Is it safe to take Flagyl pills a few years past the expiration date?

Hi Abe,
Thanks for your question.  Naturally, my professional answer would be NO.  One should never take expired medications.  In practice, however, if a medication had only just expired, it would generally be considered safe and probably still effective.  A drug's shelf life is determined by the time it takes for the active ingredient to degrade to 90% of its original content.  In other words, by the time the drug reaches its date of expiration, it should still have 90% of its active agent left.  Although the degradation by-products, themselves, are not usually harmful, the issue of whether the medication will still illicit that same response may be another matter.  But, generally speaking, at 90%, there still would be a good chance of the drug being efficacious.  However, taking a medication that has expired 'a few years ago' would not be prudent in my view.  The degradation process would have been uncertain during this time period, particularly if the drug had been exposed to fluctuating or extreme environmental conditions on storage.  

In addition, I am particularly reluctant to recommend the use of expired antibiotics.  Subtherapeutic levels of antibiotics encourage the growth of resistant bugs.  These so called 'resistant strains' develop a certain immunity to the antibiotic in question, and possibly to others similar to it.  This means that the infection becomes more difficult to treat and may become more widespread as a result.          

Abe, are you self-medicating, or have you self-diagnosed?  Oral antibiotics, such as metronidazole, should be prescribed by a doctor after he/she has thoroughly examined your condition.  This may have occurred a number of years ago when metronidazole was first prescribed for you, but it is worth having your condition reassessed by a physician so as to confirm a diagnosis, rule out any other underlying disorder, and of course, to determine whether metronidazole is indeed warranted.   Metronidazole has a relatively broad side effect profile, and so you wouldn't want to be taking it unless you really needed to.  If metronidazole in ultimately necessary, your physician will then be able to write up a fresh prescription for you.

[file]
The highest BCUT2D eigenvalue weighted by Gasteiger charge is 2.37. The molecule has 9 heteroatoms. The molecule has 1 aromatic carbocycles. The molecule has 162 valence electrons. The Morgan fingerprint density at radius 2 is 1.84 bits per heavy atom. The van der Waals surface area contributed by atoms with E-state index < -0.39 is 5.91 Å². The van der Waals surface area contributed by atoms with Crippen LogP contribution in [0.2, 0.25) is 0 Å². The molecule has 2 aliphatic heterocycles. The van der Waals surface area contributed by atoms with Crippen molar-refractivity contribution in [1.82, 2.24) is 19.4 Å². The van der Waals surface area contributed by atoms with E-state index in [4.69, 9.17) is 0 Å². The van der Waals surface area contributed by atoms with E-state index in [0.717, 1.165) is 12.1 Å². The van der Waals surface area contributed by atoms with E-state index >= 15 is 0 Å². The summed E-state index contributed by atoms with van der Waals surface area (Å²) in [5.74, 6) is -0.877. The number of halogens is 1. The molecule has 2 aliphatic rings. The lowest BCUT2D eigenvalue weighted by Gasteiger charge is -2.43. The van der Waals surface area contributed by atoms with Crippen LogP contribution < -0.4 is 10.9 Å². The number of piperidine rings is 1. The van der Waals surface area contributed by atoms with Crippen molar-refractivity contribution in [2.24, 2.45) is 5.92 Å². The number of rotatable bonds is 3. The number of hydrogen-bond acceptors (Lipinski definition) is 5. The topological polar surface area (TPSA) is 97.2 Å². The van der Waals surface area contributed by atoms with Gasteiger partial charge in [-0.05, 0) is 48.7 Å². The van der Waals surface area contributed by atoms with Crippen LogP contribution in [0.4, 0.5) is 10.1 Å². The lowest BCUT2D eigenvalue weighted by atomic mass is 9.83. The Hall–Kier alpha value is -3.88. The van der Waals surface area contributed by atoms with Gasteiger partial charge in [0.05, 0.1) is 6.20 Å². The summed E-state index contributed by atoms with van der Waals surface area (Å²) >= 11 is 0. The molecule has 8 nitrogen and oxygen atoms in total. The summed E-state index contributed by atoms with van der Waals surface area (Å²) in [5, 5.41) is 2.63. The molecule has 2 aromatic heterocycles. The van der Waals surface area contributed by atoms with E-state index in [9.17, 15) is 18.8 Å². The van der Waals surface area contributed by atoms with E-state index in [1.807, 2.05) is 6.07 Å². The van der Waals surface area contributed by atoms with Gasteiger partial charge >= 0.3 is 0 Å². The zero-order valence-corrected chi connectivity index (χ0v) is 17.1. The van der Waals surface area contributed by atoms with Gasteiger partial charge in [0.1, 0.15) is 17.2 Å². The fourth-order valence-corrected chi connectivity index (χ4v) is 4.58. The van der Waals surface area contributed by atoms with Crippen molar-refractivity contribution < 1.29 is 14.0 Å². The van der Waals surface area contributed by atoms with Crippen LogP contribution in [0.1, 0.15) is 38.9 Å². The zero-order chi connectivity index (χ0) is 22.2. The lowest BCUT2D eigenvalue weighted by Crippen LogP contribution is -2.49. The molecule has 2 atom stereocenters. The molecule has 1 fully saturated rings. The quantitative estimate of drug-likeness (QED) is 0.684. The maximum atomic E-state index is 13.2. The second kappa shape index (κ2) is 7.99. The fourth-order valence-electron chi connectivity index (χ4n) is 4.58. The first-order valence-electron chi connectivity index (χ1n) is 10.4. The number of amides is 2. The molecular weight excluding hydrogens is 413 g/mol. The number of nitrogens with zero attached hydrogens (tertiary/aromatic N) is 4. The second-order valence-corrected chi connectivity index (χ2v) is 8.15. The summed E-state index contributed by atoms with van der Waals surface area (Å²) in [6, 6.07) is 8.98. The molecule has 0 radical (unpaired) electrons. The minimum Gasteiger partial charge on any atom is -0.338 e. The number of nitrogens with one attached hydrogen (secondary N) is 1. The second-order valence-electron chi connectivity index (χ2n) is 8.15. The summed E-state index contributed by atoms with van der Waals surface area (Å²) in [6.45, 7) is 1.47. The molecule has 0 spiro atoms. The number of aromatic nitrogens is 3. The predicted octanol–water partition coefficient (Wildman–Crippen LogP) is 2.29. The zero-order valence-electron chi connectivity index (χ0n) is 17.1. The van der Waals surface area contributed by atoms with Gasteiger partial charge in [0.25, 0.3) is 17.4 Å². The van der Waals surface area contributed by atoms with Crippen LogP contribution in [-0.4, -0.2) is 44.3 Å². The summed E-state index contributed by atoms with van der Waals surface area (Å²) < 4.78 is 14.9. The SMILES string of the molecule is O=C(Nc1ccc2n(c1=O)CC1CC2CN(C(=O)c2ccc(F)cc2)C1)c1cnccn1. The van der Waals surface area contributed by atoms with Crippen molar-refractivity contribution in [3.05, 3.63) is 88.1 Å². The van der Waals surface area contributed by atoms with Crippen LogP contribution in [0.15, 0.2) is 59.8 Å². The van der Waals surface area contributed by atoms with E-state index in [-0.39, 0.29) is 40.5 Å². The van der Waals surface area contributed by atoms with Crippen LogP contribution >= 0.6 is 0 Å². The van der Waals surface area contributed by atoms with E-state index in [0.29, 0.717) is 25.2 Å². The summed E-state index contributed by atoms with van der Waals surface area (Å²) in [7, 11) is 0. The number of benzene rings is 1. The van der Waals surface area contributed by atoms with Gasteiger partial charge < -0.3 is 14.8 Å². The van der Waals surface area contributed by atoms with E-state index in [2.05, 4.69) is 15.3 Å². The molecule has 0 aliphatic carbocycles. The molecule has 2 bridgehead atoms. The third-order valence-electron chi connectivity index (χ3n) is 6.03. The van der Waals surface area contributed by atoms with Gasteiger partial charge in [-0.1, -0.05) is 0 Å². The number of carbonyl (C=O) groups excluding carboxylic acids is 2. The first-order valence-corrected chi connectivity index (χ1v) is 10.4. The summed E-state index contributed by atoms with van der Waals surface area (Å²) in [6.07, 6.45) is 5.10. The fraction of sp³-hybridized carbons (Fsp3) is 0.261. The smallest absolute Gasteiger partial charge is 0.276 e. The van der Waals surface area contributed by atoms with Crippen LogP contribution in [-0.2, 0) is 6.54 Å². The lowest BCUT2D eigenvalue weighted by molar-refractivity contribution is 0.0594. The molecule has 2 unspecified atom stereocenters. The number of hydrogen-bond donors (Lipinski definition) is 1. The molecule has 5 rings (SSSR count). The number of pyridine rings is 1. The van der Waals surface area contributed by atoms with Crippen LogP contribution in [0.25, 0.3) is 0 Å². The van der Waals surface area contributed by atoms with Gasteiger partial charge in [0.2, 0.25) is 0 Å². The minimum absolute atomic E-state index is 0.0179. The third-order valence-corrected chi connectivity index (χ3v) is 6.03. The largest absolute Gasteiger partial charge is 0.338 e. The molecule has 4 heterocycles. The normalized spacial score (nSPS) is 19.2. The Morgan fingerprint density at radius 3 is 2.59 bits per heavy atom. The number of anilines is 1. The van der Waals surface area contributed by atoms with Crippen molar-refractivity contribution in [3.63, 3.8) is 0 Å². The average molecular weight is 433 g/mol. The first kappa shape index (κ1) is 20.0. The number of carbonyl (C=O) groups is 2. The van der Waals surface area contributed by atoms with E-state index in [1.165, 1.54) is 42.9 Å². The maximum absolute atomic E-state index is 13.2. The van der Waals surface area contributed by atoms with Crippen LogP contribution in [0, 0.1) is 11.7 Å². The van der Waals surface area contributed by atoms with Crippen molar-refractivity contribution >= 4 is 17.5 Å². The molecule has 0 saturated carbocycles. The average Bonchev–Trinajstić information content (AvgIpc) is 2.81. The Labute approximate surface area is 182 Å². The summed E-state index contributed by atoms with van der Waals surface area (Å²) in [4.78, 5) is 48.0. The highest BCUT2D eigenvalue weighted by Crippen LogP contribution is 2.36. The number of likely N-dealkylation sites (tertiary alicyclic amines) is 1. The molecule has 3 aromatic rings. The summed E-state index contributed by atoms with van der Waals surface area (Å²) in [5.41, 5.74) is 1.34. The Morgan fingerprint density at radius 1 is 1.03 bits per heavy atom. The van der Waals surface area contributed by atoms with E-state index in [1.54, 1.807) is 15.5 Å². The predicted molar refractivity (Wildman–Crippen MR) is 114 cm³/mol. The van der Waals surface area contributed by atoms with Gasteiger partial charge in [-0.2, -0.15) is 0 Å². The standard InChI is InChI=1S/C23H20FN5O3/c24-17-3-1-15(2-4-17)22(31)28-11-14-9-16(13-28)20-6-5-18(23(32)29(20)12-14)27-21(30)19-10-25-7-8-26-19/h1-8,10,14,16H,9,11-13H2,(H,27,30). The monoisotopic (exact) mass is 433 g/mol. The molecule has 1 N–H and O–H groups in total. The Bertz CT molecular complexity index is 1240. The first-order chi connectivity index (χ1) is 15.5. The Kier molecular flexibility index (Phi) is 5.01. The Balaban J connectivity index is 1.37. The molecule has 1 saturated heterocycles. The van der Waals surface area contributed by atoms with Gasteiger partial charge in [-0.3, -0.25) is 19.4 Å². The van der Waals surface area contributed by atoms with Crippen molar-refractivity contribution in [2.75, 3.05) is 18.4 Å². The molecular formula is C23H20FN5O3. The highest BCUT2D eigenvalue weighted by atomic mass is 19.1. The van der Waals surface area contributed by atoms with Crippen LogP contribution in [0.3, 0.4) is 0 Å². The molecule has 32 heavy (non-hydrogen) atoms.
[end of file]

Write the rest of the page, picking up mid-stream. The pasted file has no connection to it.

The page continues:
I understand that it may seem wasteful to discard unused or expired drugs, particularly when medications can be so expensive these days.  But when it comes to antibiotics that have expired a few years ago, it would be the wisest and safest option.  I also appreciate that getting in to see a doctor can also be difficult and expensive, but this is also important.  Infections can lead to serious complications if left untreated.   

I wish you all the best, Abe.  


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Gisella Campanelli


I am able to answer questions relating to pharmaceuticals, therapeutic regimes and primary health care. This includes offering advice on drug indications, dosages, and disease state management. I can also identify side effects, drug interactions and contra-indications, and offer recommendations on ways to mitigate these. I can diagnose minor illnesses and suggest appropriate over-the-counter remedies and/or preventive healthcare tips. I can recognize cardinal symptoms which would otherwise require referral to a medical practitioner.


I am a registered pharmacist in Australia, and I have practiced in a hospital pharmacy for over thirteen years. My clinical specializations lie within the areas of psychiatry and general medicine (including gastroenterology, respiratory, endocrinology, neurology, infectious diseases, gerontology, dermatology). I self-managed the training program for pharmacy interns in preparation for their final registration exams, and I have worked for the Pharmacy Board of Australia as an examiner and exam writer.

I hold a Bachelor of Pharmacy from the Victorian College of Pharmacy, Monash University, and I am board-registered to practice within Australia. I also hold a Master's degree in an unrelated field (art conservation).

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